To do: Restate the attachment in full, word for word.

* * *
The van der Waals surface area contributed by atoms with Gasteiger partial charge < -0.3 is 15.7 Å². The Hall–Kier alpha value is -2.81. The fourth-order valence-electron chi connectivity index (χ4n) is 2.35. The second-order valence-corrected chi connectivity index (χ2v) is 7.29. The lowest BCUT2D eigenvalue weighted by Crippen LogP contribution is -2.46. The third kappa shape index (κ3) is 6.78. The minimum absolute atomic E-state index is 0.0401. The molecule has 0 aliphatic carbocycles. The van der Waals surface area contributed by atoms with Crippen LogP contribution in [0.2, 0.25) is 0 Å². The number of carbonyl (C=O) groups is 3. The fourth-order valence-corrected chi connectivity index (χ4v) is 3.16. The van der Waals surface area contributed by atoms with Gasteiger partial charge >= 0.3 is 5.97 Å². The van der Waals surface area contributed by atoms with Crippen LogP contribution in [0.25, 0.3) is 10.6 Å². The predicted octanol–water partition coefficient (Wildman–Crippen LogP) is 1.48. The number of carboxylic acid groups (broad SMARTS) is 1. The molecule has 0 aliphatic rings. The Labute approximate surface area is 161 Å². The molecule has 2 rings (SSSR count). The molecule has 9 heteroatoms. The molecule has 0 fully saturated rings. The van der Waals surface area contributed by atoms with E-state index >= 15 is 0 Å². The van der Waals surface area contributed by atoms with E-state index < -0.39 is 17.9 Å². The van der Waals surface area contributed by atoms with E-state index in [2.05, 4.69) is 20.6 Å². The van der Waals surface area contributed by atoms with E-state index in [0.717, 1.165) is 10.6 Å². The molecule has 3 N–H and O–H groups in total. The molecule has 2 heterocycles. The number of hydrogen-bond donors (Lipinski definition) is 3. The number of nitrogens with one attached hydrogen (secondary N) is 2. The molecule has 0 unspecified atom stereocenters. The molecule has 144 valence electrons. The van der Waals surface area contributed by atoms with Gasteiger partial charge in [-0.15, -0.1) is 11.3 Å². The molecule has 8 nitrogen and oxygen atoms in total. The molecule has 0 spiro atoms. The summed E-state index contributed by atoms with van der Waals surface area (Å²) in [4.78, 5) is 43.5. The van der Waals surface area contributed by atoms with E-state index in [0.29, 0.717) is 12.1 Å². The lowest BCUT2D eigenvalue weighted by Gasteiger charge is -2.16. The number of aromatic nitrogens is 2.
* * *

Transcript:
The van der Waals surface area contributed by atoms with Gasteiger partial charge < -0.3 is 15.7 Å². The Hall–Kier alpha value is -2.81. The fourth-order valence-electron chi connectivity index (χ4n) is 2.35. The second-order valence-corrected chi connectivity index (χ2v) is 7.29. The lowest BCUT2D eigenvalue weighted by Crippen LogP contribution is -2.46. The third kappa shape index (κ3) is 6.78. The minimum absolute atomic E-state index is 0.0401. The molecule has 0 aliphatic carbocycles. The van der Waals surface area contributed by atoms with Crippen LogP contribution in [0.2, 0.25) is 0 Å². The number of carbonyl (C=O) groups is 3. The fourth-order valence-corrected chi connectivity index (χ4v) is 3.16. The van der Waals surface area contributed by atoms with Gasteiger partial charge >= 0.3 is 5.97 Å². The van der Waals surface area contributed by atoms with Crippen LogP contribution in [0.25, 0.3) is 10.6 Å². The predicted octanol–water partition coefficient (Wildman–Crippen LogP) is 1.48. The number of carboxylic acid groups (broad SMARTS) is 1. The molecule has 0 aliphatic rings. The Labute approximate surface area is 161 Å². The molecule has 2 rings (SSSR count). The molecule has 9 heteroatoms. The molecule has 0 fully saturated rings. The van der Waals surface area contributed by atoms with E-state index >= 15 is 0 Å². The van der Waals surface area contributed by atoms with E-state index < -0.39 is 17.9 Å². The van der Waals surface area contributed by atoms with E-state index in [2.05, 4.69) is 20.6 Å². The van der Waals surface area contributed by atoms with E-state index in [0.717, 1.165) is 10.6 Å². The molecule has 3 N–H and O–H groups in total. The molecule has 2 heterocycles. The number of hydrogen-bond donors (Lipinski definition) is 3. The number of nitrogens with one attached hydrogen (secondary N) is 2. The molecule has 0 unspecified atom stereocenters. The molecule has 144 valence electrons. The van der Waals surface area contributed by atoms with Gasteiger partial charge in [-0.15, -0.1) is 11.3 Å². The molecule has 8 nitrogen and oxygen atoms in total. The molecule has 0 spiro atoms. The summed E-state index contributed by atoms with van der Waals surface area (Å²) in [4.78, 5) is 43.5. The van der Waals surface area contributed by atoms with E-state index in [0.29, 0.717) is 12.1 Å². The lowest BCUT2D eigenvalue weighted by Gasteiger charge is -2.16. The number of aromatic nitrogens is 2.